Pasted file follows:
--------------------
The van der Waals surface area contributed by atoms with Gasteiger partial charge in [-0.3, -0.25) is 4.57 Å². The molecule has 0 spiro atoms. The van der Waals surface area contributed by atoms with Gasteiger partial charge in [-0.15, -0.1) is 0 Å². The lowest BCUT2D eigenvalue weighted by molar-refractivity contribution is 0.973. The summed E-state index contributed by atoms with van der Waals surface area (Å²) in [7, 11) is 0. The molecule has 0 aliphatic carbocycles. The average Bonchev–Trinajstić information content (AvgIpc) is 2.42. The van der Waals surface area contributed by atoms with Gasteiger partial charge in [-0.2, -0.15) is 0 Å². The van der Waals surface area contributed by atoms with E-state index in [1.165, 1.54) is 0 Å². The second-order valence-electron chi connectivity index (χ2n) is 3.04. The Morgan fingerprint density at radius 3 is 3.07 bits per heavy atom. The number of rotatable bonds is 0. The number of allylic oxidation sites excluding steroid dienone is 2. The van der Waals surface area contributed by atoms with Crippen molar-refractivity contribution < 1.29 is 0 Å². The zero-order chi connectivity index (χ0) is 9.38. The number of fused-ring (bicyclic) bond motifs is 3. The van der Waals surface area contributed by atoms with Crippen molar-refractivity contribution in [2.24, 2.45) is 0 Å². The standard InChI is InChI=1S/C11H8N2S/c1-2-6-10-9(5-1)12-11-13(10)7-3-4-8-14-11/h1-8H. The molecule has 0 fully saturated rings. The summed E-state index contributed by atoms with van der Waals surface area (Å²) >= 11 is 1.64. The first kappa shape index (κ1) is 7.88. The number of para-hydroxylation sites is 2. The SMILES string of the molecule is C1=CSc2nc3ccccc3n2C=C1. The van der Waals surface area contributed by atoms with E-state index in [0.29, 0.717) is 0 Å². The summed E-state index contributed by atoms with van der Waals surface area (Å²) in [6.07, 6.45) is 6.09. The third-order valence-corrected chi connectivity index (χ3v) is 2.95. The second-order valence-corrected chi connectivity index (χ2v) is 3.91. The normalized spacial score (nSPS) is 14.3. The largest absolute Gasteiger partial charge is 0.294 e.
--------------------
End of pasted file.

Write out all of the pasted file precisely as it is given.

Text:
The van der Waals surface area contributed by atoms with Gasteiger partial charge in [-0.3, -0.25) is 4.57 Å². The molecule has 0 spiro atoms. The van der Waals surface area contributed by atoms with Gasteiger partial charge in [-0.15, -0.1) is 0 Å². The lowest BCUT2D eigenvalue weighted by molar-refractivity contribution is 0.973. The summed E-state index contributed by atoms with van der Waals surface area (Å²) in [7, 11) is 0. The molecule has 0 aliphatic carbocycles. The average Bonchev–Trinajstić information content (AvgIpc) is 2.42. The van der Waals surface area contributed by atoms with Gasteiger partial charge in [-0.2, -0.15) is 0 Å². The van der Waals surface area contributed by atoms with E-state index in [1.165, 1.54) is 0 Å². The second-order valence-electron chi connectivity index (χ2n) is 3.04. The Morgan fingerprint density at radius 3 is 3.07 bits per heavy atom. The number of rotatable bonds is 0. The number of allylic oxidation sites excluding steroid dienone is 2. The van der Waals surface area contributed by atoms with Crippen molar-refractivity contribution < 1.29 is 0 Å². The zero-order chi connectivity index (χ0) is 9.38. The number of fused-ring (bicyclic) bond motifs is 3. The van der Waals surface area contributed by atoms with Crippen molar-refractivity contribution in [2.24, 2.45) is 0 Å². The standard InChI is InChI=1S/C11H8N2S/c1-2-6-10-9(5-1)12-11-13(10)7-3-4-8-14-11/h1-8H. The molecule has 0 fully saturated rings. The summed E-state index contributed by atoms with van der Waals surface area (Å²) >= 11 is 1.64. The first kappa shape index (κ1) is 7.88. The number of para-hydroxylation sites is 2. The SMILES string of the molecule is C1=CSc2nc3ccccc3n2C=C1. The van der Waals surface area contributed by atoms with E-state index in [0.29, 0.717) is 0 Å². The summed E-state index contributed by atoms with van der Waals surface area (Å²) in [6.07, 6.45) is 6.09. The third-order valence-corrected chi connectivity index (χ3v) is 2.95. The second-order valence-corrected chi connectivity index (χ2v) is 3.91. The normalized spacial score (nSPS) is 14.3. The largest absolute Gasteiger partial charge is 0.294 e.